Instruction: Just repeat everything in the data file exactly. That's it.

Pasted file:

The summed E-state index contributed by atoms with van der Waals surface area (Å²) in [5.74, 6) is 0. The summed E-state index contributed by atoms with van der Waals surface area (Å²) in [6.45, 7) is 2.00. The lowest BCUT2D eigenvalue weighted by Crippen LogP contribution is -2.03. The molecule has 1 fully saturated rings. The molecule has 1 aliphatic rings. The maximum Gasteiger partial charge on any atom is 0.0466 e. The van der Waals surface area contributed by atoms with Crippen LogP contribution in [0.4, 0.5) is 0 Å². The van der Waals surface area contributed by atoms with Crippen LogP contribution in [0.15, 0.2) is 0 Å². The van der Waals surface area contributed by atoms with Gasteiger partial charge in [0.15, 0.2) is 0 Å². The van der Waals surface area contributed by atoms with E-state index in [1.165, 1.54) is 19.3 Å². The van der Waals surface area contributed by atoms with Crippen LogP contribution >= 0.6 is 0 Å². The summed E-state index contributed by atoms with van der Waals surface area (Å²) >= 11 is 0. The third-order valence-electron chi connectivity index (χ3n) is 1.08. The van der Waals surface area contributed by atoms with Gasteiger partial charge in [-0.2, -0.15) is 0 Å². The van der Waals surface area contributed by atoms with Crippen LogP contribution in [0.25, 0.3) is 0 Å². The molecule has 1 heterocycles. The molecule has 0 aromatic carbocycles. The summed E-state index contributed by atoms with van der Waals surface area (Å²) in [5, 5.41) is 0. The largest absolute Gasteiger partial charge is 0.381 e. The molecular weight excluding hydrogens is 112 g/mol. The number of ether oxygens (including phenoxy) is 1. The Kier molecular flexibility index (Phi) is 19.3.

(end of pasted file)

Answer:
The summed E-state index contributed by atoms with van der Waals surface area (Å²) in [5.74, 6) is 0. The summed E-state index contributed by atoms with van der Waals surface area (Å²) in [6.45, 7) is 2.00. The lowest BCUT2D eigenvalue weighted by Crippen LogP contribution is -2.03. The molecule has 1 fully saturated rings. The molecule has 1 aliphatic rings. The maximum Gasteiger partial charge on any atom is 0.0466 e. The van der Waals surface area contributed by atoms with Crippen LogP contribution in [0.4, 0.5) is 0 Å². The van der Waals surface area contributed by atoms with Crippen LogP contribution in [0.15, 0.2) is 0 Å². The van der Waals surface area contributed by atoms with Gasteiger partial charge in [0.15, 0.2) is 0 Å². The van der Waals surface area contributed by atoms with E-state index in [1.165, 1.54) is 19.3 Å². The van der Waals surface area contributed by atoms with Crippen LogP contribution >= 0.6 is 0 Å². The summed E-state index contributed by atoms with van der Waals surface area (Å²) >= 11 is 0. The third-order valence-electron chi connectivity index (χ3n) is 1.08. The van der Waals surface area contributed by atoms with Gasteiger partial charge in [-0.2, -0.15) is 0 Å². The van der Waals surface area contributed by atoms with Crippen LogP contribution in [0.25, 0.3) is 0 Å². The molecule has 1 heterocycles. The molecule has 0 aromatic carbocycles. The summed E-state index contributed by atoms with van der Waals surface area (Å²) in [5, 5.41) is 0. The largest absolute Gasteiger partial charge is 0.381 e. The molecular weight excluding hydrogens is 112 g/mol. The number of ether oxygens (including phenoxy) is 1. The Kier molecular flexibility index (Phi) is 19.3.